NASA Balks at Taking Physics Gear Into Space NASA has scheduled just 10 more space shuttle flights before retiring its fleet for good. But the space agency may have to add one more mission, to bring a seven-ton $1.5 billion physics experiment into space. The House will vote Wednesday on a bill that would require NASA to plan an additional flight for the gear.
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NASA Balks at Taking Physics Gear Into Space

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NASA Balks at Taking Physics Gear Into Space

NASA Balks at Taking Physics Gear Into Space

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The space shuttle is in its twilight. NASA has scheduled just 10 more flights before it retires its shuttle fleet for good. But the space agency may have to add one more. The House of Representative tomorrow will vote on a bill that would force NASA to plan an additional flight to bring up a seven-ton, $1.5 billion physics experiment. NASA long ago promised to carry the device into orbit but canceled its plans when the schedule got tight.

NPR's David Kestenbaum reports.

DAVID KESTENBAUM: The experiment is called the alpha magnetic spectrometer. It's designed to measure cosmic rays, particles zipping across the emptiness of space. But put that dreamy stuff aside because the important thing to know is that the project is run by a man named Sam Ting. Ting is a Nobel Prize winner at MIT. His colleagues describe him as intense, obsessively focused - and a really good lobbyist.

Representative NICK LAMPSON (Democrat, Texas): The first time I met Dr. Ting must have been a year and a half ago. He asked me to come and sit down with him.

KESTENBAUM: This is Congressman Nick Lampson, Democrat from Texas. His district is home to the Johnson Space Center.

Rep. LAMPSON: I sat down with probably six or eight people. They spent close to two hours telling me about the project. At the end of the meeting, I said Dr. Ting, I don't have a slightest idea of what you said. It was so far over my head.

KESTENBAUM: Sam Ting originally designed the experiment to look for evidence of galaxies made of antimatter by looking for bits of anti-atoms floating around. Today, cosmologists don't think those will turn up, but Ting told Congressman Lampson about other things the experiment might find, like dark matter, and Lampson was impressed. He decided this thing needed to fly.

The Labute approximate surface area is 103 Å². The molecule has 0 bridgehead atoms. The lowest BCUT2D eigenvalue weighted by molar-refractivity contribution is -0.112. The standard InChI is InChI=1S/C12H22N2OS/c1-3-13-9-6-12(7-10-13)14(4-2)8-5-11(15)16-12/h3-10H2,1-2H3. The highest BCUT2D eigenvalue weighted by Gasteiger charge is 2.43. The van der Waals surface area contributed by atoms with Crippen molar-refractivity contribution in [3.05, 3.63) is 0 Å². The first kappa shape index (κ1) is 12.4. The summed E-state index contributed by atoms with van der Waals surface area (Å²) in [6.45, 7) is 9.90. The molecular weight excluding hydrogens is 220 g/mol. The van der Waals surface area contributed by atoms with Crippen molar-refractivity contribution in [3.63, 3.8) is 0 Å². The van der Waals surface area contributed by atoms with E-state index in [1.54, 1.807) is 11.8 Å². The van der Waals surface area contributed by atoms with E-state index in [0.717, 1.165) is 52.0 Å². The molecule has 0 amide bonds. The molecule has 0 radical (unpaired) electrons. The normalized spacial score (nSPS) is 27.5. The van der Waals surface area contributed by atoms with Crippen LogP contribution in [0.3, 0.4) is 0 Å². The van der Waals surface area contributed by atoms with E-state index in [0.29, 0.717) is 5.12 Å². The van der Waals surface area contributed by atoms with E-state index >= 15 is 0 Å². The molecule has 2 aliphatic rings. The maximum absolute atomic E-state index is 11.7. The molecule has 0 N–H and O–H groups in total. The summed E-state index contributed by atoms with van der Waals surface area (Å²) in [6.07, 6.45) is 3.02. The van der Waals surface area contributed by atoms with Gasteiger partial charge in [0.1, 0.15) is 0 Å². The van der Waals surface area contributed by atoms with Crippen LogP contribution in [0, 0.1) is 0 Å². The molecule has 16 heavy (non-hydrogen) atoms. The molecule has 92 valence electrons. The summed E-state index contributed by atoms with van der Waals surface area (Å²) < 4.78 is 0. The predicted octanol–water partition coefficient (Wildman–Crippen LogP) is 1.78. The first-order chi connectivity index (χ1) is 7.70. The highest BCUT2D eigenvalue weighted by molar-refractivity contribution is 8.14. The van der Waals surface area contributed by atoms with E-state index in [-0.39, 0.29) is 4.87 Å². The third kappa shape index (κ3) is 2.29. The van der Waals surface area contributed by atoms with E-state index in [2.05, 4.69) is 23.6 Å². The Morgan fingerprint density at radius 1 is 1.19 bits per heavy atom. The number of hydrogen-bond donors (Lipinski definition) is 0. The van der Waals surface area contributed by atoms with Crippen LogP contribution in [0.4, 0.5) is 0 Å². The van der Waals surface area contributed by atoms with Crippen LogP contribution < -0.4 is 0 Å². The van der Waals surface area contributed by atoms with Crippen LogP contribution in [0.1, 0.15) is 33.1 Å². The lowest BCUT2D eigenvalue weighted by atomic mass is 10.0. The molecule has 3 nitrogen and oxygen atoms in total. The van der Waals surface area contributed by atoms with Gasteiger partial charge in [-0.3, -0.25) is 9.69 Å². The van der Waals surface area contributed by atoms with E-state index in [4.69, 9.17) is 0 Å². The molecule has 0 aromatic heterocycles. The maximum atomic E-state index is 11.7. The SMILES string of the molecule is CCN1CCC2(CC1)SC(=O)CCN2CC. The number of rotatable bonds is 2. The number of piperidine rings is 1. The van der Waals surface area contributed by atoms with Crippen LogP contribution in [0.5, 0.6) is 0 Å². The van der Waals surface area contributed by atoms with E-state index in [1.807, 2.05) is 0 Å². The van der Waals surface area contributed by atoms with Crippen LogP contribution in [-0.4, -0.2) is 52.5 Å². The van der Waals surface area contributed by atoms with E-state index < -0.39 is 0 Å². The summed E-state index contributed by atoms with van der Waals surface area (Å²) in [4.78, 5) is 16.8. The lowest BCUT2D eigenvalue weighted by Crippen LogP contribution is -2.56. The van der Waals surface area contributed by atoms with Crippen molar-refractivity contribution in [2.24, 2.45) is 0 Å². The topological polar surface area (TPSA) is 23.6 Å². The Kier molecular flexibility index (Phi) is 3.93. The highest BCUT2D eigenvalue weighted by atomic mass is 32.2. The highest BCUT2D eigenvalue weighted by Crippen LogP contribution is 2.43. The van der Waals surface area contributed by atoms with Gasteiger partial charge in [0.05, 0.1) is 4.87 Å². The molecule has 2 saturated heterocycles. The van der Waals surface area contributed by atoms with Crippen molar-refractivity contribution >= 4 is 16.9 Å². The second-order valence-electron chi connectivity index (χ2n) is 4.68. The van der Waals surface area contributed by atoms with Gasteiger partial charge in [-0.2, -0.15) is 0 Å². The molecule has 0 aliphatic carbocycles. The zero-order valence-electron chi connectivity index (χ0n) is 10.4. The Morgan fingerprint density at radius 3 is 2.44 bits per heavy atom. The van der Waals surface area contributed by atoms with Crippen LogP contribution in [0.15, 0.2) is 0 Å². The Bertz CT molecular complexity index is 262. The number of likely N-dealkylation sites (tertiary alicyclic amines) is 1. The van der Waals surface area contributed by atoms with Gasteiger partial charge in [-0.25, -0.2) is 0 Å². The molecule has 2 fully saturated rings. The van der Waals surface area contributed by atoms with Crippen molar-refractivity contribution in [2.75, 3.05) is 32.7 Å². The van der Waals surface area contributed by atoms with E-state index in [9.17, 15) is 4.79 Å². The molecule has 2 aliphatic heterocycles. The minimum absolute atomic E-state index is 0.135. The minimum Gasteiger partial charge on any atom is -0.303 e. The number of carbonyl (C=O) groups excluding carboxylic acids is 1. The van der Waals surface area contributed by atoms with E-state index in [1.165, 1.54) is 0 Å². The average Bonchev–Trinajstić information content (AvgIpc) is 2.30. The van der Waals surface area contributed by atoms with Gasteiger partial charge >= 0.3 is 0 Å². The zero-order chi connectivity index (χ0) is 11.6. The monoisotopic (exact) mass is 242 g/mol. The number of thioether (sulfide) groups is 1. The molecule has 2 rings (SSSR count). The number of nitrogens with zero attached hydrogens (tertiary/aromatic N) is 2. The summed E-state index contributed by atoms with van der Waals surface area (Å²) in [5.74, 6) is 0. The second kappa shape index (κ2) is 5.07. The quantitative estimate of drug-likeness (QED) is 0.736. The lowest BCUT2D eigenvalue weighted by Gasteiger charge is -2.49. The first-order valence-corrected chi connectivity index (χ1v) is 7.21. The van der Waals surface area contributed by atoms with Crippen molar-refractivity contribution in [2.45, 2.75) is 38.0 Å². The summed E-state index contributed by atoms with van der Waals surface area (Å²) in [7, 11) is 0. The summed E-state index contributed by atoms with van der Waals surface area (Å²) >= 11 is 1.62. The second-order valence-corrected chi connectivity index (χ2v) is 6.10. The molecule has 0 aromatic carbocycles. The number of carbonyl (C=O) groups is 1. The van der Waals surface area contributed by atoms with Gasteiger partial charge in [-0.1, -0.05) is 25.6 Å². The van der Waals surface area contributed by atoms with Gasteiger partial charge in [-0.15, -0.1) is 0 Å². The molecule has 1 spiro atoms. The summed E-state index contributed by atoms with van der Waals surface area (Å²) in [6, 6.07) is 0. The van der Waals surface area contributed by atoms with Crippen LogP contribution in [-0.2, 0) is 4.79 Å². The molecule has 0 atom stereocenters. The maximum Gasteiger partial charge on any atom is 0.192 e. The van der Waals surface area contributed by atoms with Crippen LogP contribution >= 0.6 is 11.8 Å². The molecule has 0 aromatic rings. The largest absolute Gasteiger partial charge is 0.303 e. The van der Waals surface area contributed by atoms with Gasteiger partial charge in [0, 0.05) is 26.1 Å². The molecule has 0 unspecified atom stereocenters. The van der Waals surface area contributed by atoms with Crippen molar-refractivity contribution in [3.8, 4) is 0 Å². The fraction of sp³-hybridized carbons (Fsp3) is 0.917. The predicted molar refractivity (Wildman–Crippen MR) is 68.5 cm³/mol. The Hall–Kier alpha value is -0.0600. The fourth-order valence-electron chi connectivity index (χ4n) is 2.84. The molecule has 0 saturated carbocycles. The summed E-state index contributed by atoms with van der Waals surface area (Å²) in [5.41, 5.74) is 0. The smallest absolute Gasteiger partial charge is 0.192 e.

Rep. LAMPSON: And so I sort of adopted it as something that I felt was one of the most important things that I could be doing up here.

KESTENBAUM: The ambassador from Italy came by to talk to him. Italy has put a lot of money into the project. In fact, Sam Ting got most of the $1.5 billion for the project from foreign governments. Congressman Lampson and other lawmakers feel the U.S. looks bad if it doesn't do its part and finally carries the thing into orbit, which is why you can now find these words in House Bill 6063, the NASA Authorization Act of 2008:

Rep. LAMPSON: The administrators shall take all necessary steps to fly one additional space shuttle flight to deliver the alpha magnetic spectrometer to the International Space Station. That's very clear, direct, mandatory language. We want it to happen.

KESTENBAUM: The full House will vote on that tomorrow. Sam Ting is a hard man to get in touch with. We finally reached him in Switzerland, where his massive spectrometer is sitting in a big assembly room.

Dr. SAM TING (Physicist): I hoped somebody would put into a space station, because the construction of the space station is about $100 billion, and it probably a good idea to have a good experiment there.

KESTENBAUM: When I ask people about what they think will happen, they say, well, the best thing I can say is, you should never bet against Sam Ting.

Dr. TING: What's that mean?

KESTENBAUM: That means - that means you always win.

Dr. TING: No, I so far fortunate enough, suspicious of myself enough - so far, have never made a mistake.

KESTENBAUM: Some scientists resent Ting because they feel he bends the rules to get what he wants. Others admire him for the same reasons. Things looked bad for his experiment after the Columbia shuttle accident. Seven astronauts had died. NASA decided to cut back shuttle flights to a minimum. Top priority: Finish the International Space Station. There just wasn't room to bring up Ting's seven-ton spectrometer. But Ting pressed ahead, which angered the head of NASA, Michael Griffin.

Griffin told the New York Times last year, quote, "Sam is the one guy we deal with who has not accepted this with reasonable grace. He continues to insist that he is a special case. I'm sorry, but he is not."

But Griffin seemed to change his tune when he went to Capitol Hill early this year. Congressman Nick Lampson, who you heard from earlier, asked Griffin if he thought it was important for the U.S. to be a reliable international partner. Griffin responded.

Mr. MICHAEL GRIFFIN (Head Director, NASA): I know where this is going. I will try to be short with my answers. I am well on record as believing that when the United States makes commitments, they should be kept.

Rep. LAMPSON: Okay. Do you have the authority to add an additional shuttle flight? Or would you need to be directed to do so?

Mr. GRIFFIN: I do not have that authority. If I had that authority, I would have added the shuttle flight, and we would not be having this discussion.

KESTENBAUM: Right now, he says, NASA's budget allows for just 10 more flights. If Congress wants an extra one, it will need to tell him soon and provide funds down the road. The cost could be a few hundred million dollars, maybe more.

David Kestenbaum, NPR News.

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